A school which won a “David and Goliath” legal battle against the government has landed a fresh victory in its bid to stop forced academisation – notching up a “good” inspection rating.
Jamie Barry, head of Yew Tree Primary School in Walsall, said its lawyers would now write to the Department for Education urging him to finally revoke an academy order imposed in 2019
The order followed the school’s “inadequate” inspection that January, but it had been swiftly upgraded to “requires improvement” by October 2019.
The school asked government to revoke the academy order, arguing it would have subsequently been rated “good” – but lacked the chance to prove this as inspections were paused during the pandemic.
But then-education secretary Gavin Williamson refused to revoke the order in December last year. Governors of the West Midlands school embarked on a judicial review.
Deputy high court judge Gavin Mansfield ruled this July that decision was “irrational” and the order should be quashed, saying Williamson should have considered all evidence available with inspections suspended.
The DfE said at the time it would consider a new Yew Tree bid to revoke the order, but was also considering appealing the decision. The department was ordered to pay the school costs of £75,000.
Barry said the DfE had agreed to consider the school’s evidence, and now had a fresh Ofsted report today marking Yew Tree “good” in all areas.
“It means so much to us. We’ve known for a while we’re a good school and feel validated,” he added. “But it makes me sad the department think the only thing that proves it is Ofsted – we went to court as we felt we had evidence to show it.”
He added that the school was not “anti-academies”, and had worked with some. Its fight was against an “ideological agenda” to get it to join a trust, when it was happy with council support and felt a transfer would be a “distraction from our improvement journey.”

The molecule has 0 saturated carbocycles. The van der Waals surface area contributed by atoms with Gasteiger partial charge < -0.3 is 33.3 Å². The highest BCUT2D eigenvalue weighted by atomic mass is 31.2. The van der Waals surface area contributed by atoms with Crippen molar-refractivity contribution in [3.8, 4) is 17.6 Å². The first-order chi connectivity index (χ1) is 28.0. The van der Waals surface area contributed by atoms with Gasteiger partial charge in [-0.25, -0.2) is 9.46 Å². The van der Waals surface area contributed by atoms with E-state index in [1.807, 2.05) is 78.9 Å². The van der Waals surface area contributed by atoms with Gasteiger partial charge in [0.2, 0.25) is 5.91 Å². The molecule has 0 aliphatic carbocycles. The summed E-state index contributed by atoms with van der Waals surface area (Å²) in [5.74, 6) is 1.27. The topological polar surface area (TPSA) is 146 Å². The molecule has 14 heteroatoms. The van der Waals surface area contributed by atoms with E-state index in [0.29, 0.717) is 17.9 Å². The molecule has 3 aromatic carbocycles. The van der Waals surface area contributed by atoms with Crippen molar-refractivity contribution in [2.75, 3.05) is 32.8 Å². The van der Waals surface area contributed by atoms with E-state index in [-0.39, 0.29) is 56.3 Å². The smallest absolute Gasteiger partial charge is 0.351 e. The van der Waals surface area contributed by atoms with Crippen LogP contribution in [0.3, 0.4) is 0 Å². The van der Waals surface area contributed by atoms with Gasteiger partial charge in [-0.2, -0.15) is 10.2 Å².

The school’s battle has been a landmark case in testing the government’s ability to resist school pressure to revoke orders.
Only in 2016 did legislation take effect giving ministers power to reverse orders, and statutory guidance said it would only be used in “very exceptional circumstances” without giving further details.
Clarification was only offered last year in new legal guidance, specifying scenarios including when maintained schools become “good” or “outstanding”.
Rob Kelsall, national secretary of school leaders’ union NAHT, said Yew Tree’s case marked the first time efforts to revoke an order had reached the High Court.
He echoed the school’s plea for the government to go ahead and finally abandon the order, letting the school “continue on its magnificent school improvement journey”.
“Today’s news should mark the end of a long-running David and Goliath battle.”
The Department for Education said: “We are considering Yew Tree’s request for their academy order to be revoked in light of their most recent Ofsted judgement.
“Our position remains that underperforming schools with an inadequate Ofsted rating should become academies to gain the support of a strong academy trust and secure sustained improvement.”